Recently, however, it has become clear that Shenzhen cannot continue like this. As the city strives to live up to its designation as a Pioneering Zone for Socialism with Chinese Characteristics, it is having to become more choosy in whom it allows to live here. Housing policy is increasingly being focused on ensuring the cost of living remains competitive with other cities, especially Guangzhou, as well as the two other Tier-1 cities of Shanghai and Beijing. Why? Because, lacking elite universities, Shenzhen needs to continue to be a magnet for talent graduating from top tertiary institutions around the country. It can only do this, however, if it clears out parts of the city that have been covered by informal housing, so that it can take better control of housing supply, and keep a lid on rising prices and rents.
The result is that neighborhoods like Baishizhou are being redeveloped. But this is no easy task, as tens of thousands of residents are being forced out, making way for a new development that would clearly be less affordable to them.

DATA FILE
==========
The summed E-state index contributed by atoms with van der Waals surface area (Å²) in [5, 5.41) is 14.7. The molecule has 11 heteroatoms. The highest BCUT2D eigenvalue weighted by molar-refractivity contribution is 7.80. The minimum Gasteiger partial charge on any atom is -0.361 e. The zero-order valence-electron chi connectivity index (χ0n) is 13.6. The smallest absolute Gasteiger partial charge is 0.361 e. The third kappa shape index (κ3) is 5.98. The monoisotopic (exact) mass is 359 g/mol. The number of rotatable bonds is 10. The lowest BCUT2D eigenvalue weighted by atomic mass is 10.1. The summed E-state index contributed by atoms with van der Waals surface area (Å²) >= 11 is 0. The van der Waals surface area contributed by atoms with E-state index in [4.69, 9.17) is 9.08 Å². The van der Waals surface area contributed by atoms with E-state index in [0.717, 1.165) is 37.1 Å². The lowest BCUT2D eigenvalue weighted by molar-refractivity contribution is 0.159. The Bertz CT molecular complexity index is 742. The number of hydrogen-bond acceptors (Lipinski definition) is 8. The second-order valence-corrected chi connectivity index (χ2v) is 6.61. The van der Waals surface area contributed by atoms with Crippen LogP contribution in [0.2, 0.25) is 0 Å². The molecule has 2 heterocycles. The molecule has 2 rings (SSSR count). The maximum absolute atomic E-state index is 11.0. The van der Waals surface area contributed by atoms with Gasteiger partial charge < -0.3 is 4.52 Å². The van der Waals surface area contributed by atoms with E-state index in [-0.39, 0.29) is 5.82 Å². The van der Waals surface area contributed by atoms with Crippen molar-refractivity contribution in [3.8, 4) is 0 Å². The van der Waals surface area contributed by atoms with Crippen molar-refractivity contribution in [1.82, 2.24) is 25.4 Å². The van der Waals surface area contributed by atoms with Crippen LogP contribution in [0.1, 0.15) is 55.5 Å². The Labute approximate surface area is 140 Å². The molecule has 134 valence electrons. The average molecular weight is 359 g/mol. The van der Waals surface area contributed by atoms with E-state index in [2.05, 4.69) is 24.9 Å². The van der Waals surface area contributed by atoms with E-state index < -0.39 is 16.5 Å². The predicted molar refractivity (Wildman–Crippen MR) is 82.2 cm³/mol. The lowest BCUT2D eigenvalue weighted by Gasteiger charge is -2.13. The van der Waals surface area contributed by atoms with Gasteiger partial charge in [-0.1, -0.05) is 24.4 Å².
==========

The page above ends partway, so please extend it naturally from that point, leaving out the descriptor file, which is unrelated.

Winners and losers
With rumors of removal circulating for years, Baishizhou was first listed for redevelopment in 2014. However, it was not until June when tenants began to receive formal eviction notices. About 150,000 people, mostly migrant workers who moved to Shenzhen for manufacturing jobs, will have to find new homes, change jobs or even move back home, though official data put the number at 83,000. According to an online poll conducted in July, about half of 1,031 respondents said they may have to find another job, and they were concerned about their children’s education, SCMP reported.
On the day of a recent visit, the area seemed quiet. Yet local media reports said hundreds of tricycles and vans had recently been shuttling back and forth in the community, carrying and transporting luggage and furniture for those who are moving out.
One man carrying luggage, who said he had been doing it for months but asked not to be named, said some landlords were not yet satisfied with the terms being offered. “A large number (of tenants) have moved out in July and August after the notice was issued,” he said. But the terms, which include swapping 1 sqm of self-built buildings for 1.03 sqm of redeveloped flats, plus an undisclosed amount in “compensation fee,” have apparently not been agreed to by some owners.